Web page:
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Technical Rochester 2GC carburetor question

Discussion in 'The Hokey Ass Message Board' started by Hotrodjohn71, Aug 16, 2021.

  1. Hotrodjohn71
    Joined: Feb 25, 2018
    Posts: 74

    Hotrodjohn71

    Hi group, I have a 1965 Pontiac 326, bone stock, with a Rochester 2gc carburetor. The engine is freshly rebuilt and I rebuilt the carburetor myself. The engine runs like a top except for one problem. When the engine is running the throttle body gets very tight. So tight that my strongest spring combination for the throttle return is barely enough to return it. Or if it is it's too tight to press with your foot. This kind of throttle body assembly has no return spring built-in, but that shouldn't matter with the external throttle return spring set up.

    The thing about this is that when the engine is off, the throttle is very loose and easy to move. I took the carburetor off a little while ago and looked over the whole throttle body set up. There is no binding that I can see at all and it works perfectly easy when the engine is off.[​IMG][​IMG]
     
    Deuces likes this.
  2. Mr48chev
    Joined: Dec 28, 2007
    Posts: 30,843

    Mr48chev
    ALLIANCE MEMBER

    Did you remove the throttle blade when you rebuilt it? You have to work with them a tad to make sure that they are perfectly centered and are not making contact with the sides of the throttle bore or not so close to one spot as if they are an RCH off they may hang up.
     
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  3. Joe H
    Joined: Feb 10, 2008
    Posts: 1,149

    Joe H
    Member

    Just to be sure it's the carburetor, unhook the linkage and see what it feels like. It would have to be a pretty good vacuum to be holding that tight, does heat have anything to do with it?
     
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  4. harpo1313
    Joined: Jan 4, 2008
    Posts: 2,400

    harpo1313
    Member
    from wareham,ma

    That gasket looks thin, maybe a spacer to help rid some heat.
     
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  5. Hotrodjohn71
    Joined: Feb 25, 2018
    Posts: 74

    Hotrodjohn71

    Thank you guys, there is no contact with the butterflies to the throttle body. I actually could not make it bind by forcing the throttle one way or the other.
    I dont believe heat to be involved since it will do this cold.
    I also checked for the accelerator pump and linkage to be binding but it is not.
    I know it sounds unbelievable but with the engine running, it's like s parking brake is being set on the throttle body shaft.
     
  6. Mimilan
    Joined: Jun 13, 2019
    Posts: 1,093

    Mimilan
    Member

    disconnect the kickdown and try it.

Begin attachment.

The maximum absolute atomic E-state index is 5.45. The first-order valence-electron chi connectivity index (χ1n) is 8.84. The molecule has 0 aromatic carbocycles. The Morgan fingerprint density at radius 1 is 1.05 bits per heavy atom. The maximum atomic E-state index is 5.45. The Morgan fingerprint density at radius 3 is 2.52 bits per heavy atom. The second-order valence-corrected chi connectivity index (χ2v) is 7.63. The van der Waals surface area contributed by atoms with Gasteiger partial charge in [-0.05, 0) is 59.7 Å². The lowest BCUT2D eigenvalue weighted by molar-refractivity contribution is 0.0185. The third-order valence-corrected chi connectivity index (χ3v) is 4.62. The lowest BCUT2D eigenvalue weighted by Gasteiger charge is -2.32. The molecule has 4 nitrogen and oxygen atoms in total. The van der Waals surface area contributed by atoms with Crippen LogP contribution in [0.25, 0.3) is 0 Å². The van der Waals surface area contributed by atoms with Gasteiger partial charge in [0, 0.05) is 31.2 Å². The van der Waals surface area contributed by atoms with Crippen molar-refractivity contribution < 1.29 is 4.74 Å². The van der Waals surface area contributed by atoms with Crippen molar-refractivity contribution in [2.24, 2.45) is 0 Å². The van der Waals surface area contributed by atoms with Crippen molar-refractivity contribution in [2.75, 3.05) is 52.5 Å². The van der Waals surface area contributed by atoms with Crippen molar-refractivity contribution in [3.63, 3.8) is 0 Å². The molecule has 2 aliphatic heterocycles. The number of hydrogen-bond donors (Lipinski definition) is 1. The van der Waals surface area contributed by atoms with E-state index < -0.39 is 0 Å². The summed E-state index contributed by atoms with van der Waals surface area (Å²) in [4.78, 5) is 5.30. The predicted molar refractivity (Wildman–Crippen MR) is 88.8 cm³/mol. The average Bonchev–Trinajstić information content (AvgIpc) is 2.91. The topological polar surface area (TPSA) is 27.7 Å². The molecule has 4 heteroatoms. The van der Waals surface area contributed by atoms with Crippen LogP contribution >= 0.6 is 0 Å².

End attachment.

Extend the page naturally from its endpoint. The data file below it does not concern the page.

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  7. Hotrodjohn71
    Joined: Feb 25, 2018
    Posts: 74

    Hotrodjohn71

    No change with transmission kickdown removed, in fact no change with the whole throttle linkage removed.
     
  8. Johnny Gee
    Joined: Dec 3, 2009
    Posts: 9,811

    Johnny Gee
    Member
    from Downey, Ca

    Try moving dash pot to the side so only idle speed screw controls idle rpm.
     
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  9. Is there anything about the linkage for the choke or the fast idle cam that can be installed wrong, or a choke lever that can be installed 180° out of phase?
     
    Last edited: Aug 17, 2021
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  10. Mimilan
    Joined: Jun 13, 2019
    Posts: 1,093

    Mimilan
    Member

    At the Carb? or at the pedal? with the whole throttle linkage removed

    When it binds next time, shut it down and quickly undo the mounting bolts a bit [the mounting surfaces of the carb or manifold could be warped and heat expands it more than gasket "crush"]

    A simple replacement base from another carb could fix it. There are plenty of 2g bases out there from people that have done a tri-power conversions.
     
    osut362 likes this.
  11. jimmy six
    Joined: Mar 21, 2006
    Posts: 10,990

    jimmy six
    ALLIANCE MEMBER

    Did you remove the plates and shaft when you did your rebuild?
     
    ClayMart likes this.
  12. clem
    Joined: Dec 20, 2006
    Posts: 3,629

    clem
    Member

    If it’s not a heat related issue, then is the engine twisting and binding on something when running?
    What does that slotted thing in foreground do ? (2nd pic)
     
    Last edited: Aug 17, 2021
    wraymen likes this.
  13. carbking
    Joined: Dec 20, 2008
    Posts: 3,292

    carbking
    Member

    Difficult to tell from the picture, but I believe Clay (post 9) has the answer.

    Jon.
     
  14. The OP only stated that he didn't see any interference between the throttle plates and the throttle bores. But I'd also like to know if he did remove the throttle plates from the shaft during his rebuild. :confused:
     
  15. Ebbsspeed
    Joined: Nov 11, 2005
    Posts: 5,774

    Ebbsspeed
    ALLIANCE MEMBER

    That is the transmission throttle valve/kickdown cable.
     
    clem likes this.
  16. Clem’s idea seems pretty logical. It only does it with the motor running. It’s got to be a bind from engine movement.
    (OR)Could the dash pot be holding it open when running.
     
    Last edited: Aug 17, 2021
  17. Hotrodjohn71
    Joined: Feb 25, 2018
    Posts: 74

    Hotrodjohn71

    Thank you for your input.
    I did not disassemble the butterflies from the throttle shaft when I rebuilt it.